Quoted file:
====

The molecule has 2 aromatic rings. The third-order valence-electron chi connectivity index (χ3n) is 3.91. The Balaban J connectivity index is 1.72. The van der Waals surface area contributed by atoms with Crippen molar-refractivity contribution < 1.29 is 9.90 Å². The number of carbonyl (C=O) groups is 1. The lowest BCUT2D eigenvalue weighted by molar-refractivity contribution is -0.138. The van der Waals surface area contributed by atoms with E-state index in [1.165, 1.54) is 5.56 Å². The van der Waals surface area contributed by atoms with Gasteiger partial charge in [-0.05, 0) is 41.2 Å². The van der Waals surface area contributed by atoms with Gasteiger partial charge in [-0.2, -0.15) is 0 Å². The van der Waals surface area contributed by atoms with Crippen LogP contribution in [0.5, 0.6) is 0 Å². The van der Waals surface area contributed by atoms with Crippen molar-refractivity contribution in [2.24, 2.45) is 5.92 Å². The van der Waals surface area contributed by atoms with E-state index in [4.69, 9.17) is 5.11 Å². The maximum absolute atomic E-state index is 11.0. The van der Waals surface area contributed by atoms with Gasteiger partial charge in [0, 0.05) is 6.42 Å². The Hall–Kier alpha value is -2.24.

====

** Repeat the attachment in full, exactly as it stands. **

The molecule has 2 aromatic rings. The third-order valence-electron chi connectivity index (χ3n) is 3.91. The Balaban J connectivity index is 1.72. The van der Waals surface area contributed by atoms with Crippen molar-refractivity contribution < 1.29 is 9.90 Å². The number of carbonyl (C=O) groups is 1. The lowest BCUT2D eigenvalue weighted by molar-refractivity contribution is -0.138. The van der Waals surface area contributed by atoms with E-state index in [1.165, 1.54) is 5.56 Å². The van der Waals surface area contributed by atoms with Gasteiger partial charge in [-0.05, 0) is 41.2 Å². The van der Waals surface area contributed by atoms with Gasteiger partial charge in [-0.2, -0.15) is 0 Å². The van der Waals surface area contributed by atoms with Crippen LogP contribution in [0.5, 0.6) is 0 Å². The van der Waals surface area contributed by atoms with Crippen molar-refractivity contribution in [2.24, 2.45) is 5.92 Å². The van der Waals surface area contributed by atoms with E-state index in [4.69, 9.17) is 5.11 Å². The maximum absolute atomic E-state index is 11.0. The van der Waals surface area contributed by atoms with Gasteiger partial charge in [0, 0.05) is 6.42 Å². The Hall–Kier alpha value is -2.24.